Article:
• The mobile app reader spends an average 21 minutes per session, compared to 6 minutes spent in a typical B2B web edition or 4 minutes on a B2B website.â€
• Mobile app readers typically enjoy 5 sessions compared to 1.2 for B2B web edition readers or 2 sessions for B2B website visitors.
• Mobile app engagement impact was more than 13 times the investment made in typical web sites or web editions.

But don’t take our word for it. Please see what FOLIO: has to say in their comprehensive Association report: Rebecca Rolfes, founder and EVP of Imagination Publishing is quoted as saying, “My personal feeling is that the mobile space is where it will go for associations.â€

Sounds good to us.

Tom Morrison December 3, 2010 at 9:36 AM

Hello to everyone consulting to associations from a CEO who runs an association. As with most technology vendors, everyone is caught up in the technology and the excitement of creating it and who will not use it and the barriers to using it…. Here are five simple questions any associations needs to ask to determine if mobile apps or any social media for that matter is worthwhile:

1) What problem are you trying to solve with the new technology
2) What purpose will the new technology play in solving the problem
3) How big of audience will it engage in your membership
4) Is the investment to solve the problem worth it to reach the audience and be ready when the rest of the audience catches on
5) What measurement will be used to gauge the success of the investment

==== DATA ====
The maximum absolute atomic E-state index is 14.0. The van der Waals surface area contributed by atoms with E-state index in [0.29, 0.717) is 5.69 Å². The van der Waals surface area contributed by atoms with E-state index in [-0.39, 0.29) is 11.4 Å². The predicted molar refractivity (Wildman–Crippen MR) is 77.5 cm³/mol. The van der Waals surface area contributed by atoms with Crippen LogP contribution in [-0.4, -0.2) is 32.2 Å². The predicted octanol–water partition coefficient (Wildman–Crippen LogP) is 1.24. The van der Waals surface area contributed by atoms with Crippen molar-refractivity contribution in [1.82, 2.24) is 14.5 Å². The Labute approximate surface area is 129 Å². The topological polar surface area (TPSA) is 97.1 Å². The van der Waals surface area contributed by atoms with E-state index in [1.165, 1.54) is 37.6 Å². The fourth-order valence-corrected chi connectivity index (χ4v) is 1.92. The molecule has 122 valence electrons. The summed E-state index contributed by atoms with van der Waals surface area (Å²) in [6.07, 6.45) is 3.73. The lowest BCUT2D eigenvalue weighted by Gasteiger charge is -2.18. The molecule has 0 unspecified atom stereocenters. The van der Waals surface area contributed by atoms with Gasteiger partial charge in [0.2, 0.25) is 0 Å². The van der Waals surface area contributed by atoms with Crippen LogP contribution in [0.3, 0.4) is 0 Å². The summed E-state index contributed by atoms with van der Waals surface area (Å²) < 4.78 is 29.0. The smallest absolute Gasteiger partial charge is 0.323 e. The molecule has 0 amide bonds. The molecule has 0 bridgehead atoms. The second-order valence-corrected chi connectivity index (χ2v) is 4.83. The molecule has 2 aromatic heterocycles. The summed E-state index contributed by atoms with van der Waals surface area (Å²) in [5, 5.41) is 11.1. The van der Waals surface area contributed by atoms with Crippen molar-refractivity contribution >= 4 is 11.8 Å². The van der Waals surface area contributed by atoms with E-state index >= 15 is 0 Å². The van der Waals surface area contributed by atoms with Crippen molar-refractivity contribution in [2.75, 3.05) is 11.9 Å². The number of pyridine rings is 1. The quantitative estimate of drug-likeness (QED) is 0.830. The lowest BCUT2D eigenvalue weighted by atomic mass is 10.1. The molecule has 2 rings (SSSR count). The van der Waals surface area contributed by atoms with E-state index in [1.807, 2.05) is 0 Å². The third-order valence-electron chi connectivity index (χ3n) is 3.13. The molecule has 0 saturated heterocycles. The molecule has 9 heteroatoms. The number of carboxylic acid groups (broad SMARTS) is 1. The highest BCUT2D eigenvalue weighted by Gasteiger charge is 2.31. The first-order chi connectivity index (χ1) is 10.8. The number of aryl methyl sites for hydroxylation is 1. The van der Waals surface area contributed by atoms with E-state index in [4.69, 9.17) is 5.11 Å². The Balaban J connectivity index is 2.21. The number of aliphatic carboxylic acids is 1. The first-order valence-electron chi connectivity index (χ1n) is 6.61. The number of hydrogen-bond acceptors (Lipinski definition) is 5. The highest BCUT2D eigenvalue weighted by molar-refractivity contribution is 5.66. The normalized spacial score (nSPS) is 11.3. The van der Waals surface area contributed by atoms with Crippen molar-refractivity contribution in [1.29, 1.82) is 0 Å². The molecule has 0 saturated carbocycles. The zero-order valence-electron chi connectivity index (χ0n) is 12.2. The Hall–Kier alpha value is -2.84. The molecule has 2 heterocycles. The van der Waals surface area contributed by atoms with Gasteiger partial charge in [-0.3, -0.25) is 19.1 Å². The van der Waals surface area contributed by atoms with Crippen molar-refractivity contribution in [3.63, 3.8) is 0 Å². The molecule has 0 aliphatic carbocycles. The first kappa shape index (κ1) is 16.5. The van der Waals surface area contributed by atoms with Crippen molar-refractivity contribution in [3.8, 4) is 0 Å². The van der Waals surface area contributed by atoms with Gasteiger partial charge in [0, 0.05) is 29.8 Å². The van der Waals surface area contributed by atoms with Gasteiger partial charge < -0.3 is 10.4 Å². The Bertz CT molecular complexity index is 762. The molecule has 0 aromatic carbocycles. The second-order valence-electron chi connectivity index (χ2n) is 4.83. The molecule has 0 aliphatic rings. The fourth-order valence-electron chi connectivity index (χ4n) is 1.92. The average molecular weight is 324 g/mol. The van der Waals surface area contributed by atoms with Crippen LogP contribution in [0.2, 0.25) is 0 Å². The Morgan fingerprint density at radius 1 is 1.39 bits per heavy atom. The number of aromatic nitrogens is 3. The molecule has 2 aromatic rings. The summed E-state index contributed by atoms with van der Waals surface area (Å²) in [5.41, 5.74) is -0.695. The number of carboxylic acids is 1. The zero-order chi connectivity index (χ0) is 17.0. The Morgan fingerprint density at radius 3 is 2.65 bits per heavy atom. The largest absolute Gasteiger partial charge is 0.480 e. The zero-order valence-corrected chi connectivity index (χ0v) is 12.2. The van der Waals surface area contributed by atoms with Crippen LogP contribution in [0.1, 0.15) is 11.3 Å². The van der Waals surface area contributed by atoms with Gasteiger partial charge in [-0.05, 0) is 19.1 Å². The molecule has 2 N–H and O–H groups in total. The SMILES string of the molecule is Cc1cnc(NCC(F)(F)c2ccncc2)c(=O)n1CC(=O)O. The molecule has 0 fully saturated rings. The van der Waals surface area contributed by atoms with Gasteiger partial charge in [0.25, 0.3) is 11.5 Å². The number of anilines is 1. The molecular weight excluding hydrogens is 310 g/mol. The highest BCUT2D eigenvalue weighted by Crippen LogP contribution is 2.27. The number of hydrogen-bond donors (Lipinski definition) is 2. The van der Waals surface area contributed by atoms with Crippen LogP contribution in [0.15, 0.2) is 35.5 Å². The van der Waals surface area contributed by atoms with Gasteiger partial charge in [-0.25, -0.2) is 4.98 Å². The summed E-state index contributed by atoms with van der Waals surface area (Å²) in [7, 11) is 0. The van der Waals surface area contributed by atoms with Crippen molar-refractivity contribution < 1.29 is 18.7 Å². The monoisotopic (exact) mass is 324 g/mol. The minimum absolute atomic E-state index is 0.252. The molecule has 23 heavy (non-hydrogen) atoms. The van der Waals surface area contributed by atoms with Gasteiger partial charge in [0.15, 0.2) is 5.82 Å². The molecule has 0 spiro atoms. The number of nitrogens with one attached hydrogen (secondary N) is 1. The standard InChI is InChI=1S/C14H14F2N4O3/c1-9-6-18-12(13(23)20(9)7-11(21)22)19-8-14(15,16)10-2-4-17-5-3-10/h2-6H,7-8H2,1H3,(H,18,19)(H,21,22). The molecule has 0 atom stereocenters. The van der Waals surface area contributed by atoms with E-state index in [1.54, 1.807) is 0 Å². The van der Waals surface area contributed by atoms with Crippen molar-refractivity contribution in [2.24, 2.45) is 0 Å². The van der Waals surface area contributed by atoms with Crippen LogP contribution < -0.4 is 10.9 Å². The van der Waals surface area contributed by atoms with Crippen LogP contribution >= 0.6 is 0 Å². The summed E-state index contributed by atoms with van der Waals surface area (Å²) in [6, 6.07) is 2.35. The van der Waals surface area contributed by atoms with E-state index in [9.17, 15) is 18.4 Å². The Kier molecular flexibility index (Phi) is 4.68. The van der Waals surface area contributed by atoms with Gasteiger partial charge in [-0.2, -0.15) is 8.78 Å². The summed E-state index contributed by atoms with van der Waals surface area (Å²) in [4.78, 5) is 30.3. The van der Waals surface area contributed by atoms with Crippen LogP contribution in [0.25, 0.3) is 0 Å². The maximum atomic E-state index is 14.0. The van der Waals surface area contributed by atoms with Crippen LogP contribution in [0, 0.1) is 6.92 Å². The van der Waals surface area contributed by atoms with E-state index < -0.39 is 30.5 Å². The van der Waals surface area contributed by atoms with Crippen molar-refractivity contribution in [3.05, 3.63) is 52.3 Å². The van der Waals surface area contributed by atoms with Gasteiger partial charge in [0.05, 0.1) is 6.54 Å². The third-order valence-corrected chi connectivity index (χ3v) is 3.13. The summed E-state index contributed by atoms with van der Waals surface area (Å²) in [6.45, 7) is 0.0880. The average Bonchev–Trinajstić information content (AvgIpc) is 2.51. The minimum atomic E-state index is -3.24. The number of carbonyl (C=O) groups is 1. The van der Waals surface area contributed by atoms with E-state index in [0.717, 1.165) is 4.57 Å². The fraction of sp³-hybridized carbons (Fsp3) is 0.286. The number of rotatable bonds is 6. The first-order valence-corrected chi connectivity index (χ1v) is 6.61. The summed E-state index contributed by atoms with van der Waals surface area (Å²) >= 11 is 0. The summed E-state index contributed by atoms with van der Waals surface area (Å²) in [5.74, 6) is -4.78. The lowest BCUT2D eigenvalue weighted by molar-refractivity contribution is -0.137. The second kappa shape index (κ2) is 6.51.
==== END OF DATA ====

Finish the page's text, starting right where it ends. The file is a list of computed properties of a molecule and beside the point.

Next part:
I’m telling you from an association executive who has to solve the daily problems, I’ve already outlined several issues within our association that a mobile app could readily solve and make our members more efficient for connection and resource access. Would I invest to make life easier for 38% of my membership? You bet. Its the same philosophy we used to invest to make 38% of our member’s life easier with social media. The deal is, we are prepared now when the other 62% catch on….. And they are each week.

If you cannot answer the 5 questions above, you should never move forward with any investment in any technology no matter what type it is.


Mark Benjamin December 8, 2010 at 10:36 AM

Interesting article. The problem with predictions, such as apps will peak in 2013, is that we have no idea whether they’ll come true. That said, we have a prediction of our own – that HTML5 (i.e. technology that facilitates improved web apps) will eventually become more popular. However, we need to focus on today…

Today HTML5 isn’t an agreed ‘standard’ – though it looks promising with caching of data on the phone. Also, native apps work now – mobile web browsers capable of ‘full’ HTML5 won’t be common-place for some time. It’s good to prepare for the future, but we have to serve the needs of today – and so for maximum usability and functionality, for the time being, native apps rule.